SINGAPORE - US technology companies including Cisco Systems Inc, International Business Machines Corp and Microsoft Corp may face new challenges selling their goods and services in China as fallout from the US spying scandal starts to take a toll.
Cisco shares tumbled 11 per cent on Thursday, a day after it warned that revenue could drop as much as 10 per cent this quarter, and continue to contract through the middle of next year, in part due to a backlash in China after revelations about US government surveillance programs.
"All the big US IT companies are concerned," said Jim Lewis, a senior fellow with the Center for Strategic Studies in Washington, who is an expert on China and technology. "But so far Cisco is bearing the brunt of it."
Lewis said Beijing may be targeting Cisco in particular as retaliation for Washington's refusal to buy goods from China's Huawei Technologies Co, a telecommunications equipment maker that the United States claims is a threat to its national security because of links to the Chinese military.
Cisco's much smaller network equipment rival Juniper Networks said on Thursday that it was not seeing an impact from leaks by former US National Security Agency contractor Edward Snowden about US spying.
"The Snowden effect is not real," Juniper Chief Marketing Officer Brad Brooks said. "Our business continues to grow in Asia Pac as well as China. As we look at that business there we've not seen those types of conversations from our customers."
Snowden's revelations provoked a storm in the Chinese media and added urgency to Beijing's efforts to use its market power to create indigenous software and hardware, analysts and business executives say.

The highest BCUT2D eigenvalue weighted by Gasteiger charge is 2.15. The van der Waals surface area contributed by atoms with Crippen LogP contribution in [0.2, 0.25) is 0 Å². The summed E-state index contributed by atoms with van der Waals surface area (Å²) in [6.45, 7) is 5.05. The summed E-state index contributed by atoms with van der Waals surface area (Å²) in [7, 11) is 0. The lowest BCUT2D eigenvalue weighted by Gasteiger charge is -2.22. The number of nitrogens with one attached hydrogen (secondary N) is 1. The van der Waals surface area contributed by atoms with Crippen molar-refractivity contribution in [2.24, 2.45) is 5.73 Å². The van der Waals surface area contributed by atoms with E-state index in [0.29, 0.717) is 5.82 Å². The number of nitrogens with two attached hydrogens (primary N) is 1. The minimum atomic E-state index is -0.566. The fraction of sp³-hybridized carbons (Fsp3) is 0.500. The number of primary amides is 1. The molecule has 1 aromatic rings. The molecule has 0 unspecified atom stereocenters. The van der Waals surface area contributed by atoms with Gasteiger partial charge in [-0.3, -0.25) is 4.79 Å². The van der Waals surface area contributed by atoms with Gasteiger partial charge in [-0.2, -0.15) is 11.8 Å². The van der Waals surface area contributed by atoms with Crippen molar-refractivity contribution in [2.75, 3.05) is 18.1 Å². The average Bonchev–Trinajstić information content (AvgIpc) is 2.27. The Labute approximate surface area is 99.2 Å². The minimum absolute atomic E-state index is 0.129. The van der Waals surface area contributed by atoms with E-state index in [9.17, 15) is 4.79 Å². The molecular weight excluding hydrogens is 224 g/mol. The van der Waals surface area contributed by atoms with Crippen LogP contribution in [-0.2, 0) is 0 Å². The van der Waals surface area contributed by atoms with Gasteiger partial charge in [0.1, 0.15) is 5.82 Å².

"The US government isn't doing any favours for Cisco,"said Evercore Partners analyst Mark McKechnie.
Cisco Chief Executive John Chambers said on a conference call that Cisco and its peers face "challenging political dynamics" in China.
IBM last month reported a 22 per cent drop in China revenue, leading to a 4 per cent decline in its third-quarter profit. Chief Financial Officer Mark Loughridge attributed the company's problems to the "process surrounding China's development of a broad-based economic reform plan," which caused delays in purchases.
Microsoft executives singled out China as the company's weakest performing area in the world during the September quarter in an Oct. 24 earnings call.
"The macro conditions in China, which I think are consistent with what some of the other companies have reported as well, have been challenging," said Chris Suh, Microsoft's general manager for investor relations.
Company officials could not be reached for comment.